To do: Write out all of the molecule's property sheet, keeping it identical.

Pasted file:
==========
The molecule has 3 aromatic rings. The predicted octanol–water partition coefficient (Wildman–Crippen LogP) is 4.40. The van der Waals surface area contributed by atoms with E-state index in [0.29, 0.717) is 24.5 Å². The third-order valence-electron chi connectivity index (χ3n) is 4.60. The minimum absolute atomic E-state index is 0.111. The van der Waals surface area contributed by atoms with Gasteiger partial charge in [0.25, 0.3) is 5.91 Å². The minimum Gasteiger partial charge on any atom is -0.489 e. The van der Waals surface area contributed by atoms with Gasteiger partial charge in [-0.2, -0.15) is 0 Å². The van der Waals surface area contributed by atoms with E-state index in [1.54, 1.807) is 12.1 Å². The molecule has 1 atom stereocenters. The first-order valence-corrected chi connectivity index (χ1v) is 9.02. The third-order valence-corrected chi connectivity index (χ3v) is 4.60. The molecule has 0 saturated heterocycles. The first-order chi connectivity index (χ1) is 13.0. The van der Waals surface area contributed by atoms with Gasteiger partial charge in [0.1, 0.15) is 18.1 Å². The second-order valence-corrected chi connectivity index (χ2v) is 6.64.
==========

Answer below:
The molecule has 3 aromatic rings. The predicted octanol–water partition coefficient (Wildman–Crippen LogP) is 4.40. The van der Waals surface area contributed by atoms with E-state index in [0.29, 0.717) is 24.5 Å². The third-order valence-electron chi connectivity index (χ3n) is 4.60. The minimum absolute atomic E-state index is 0.111. The van der Waals surface area contributed by atoms with Gasteiger partial charge in [0.25, 0.3) is 5.91 Å². The minimum Gasteiger partial charge on any atom is -0.489 e. The van der Waals surface area contributed by atoms with Gasteiger partial charge in [-0.2, -0.15) is 0 Å². The van der Waals surface area contributed by atoms with E-state index in [1.54, 1.807) is 12.1 Å². The molecule has 1 atom stereocenters. The first-order valence-corrected chi connectivity index (χ1v) is 9.02. The third-order valence-corrected chi connectivity index (χ3v) is 4.60. The molecule has 0 saturated heterocycles. The first-order chi connectivity index (χ1) is 13.0. The van der Waals surface area contributed by atoms with Gasteiger partial charge in [0.1, 0.15) is 18.1 Å². The second-order valence-corrected chi connectivity index (χ2v) is 6.64.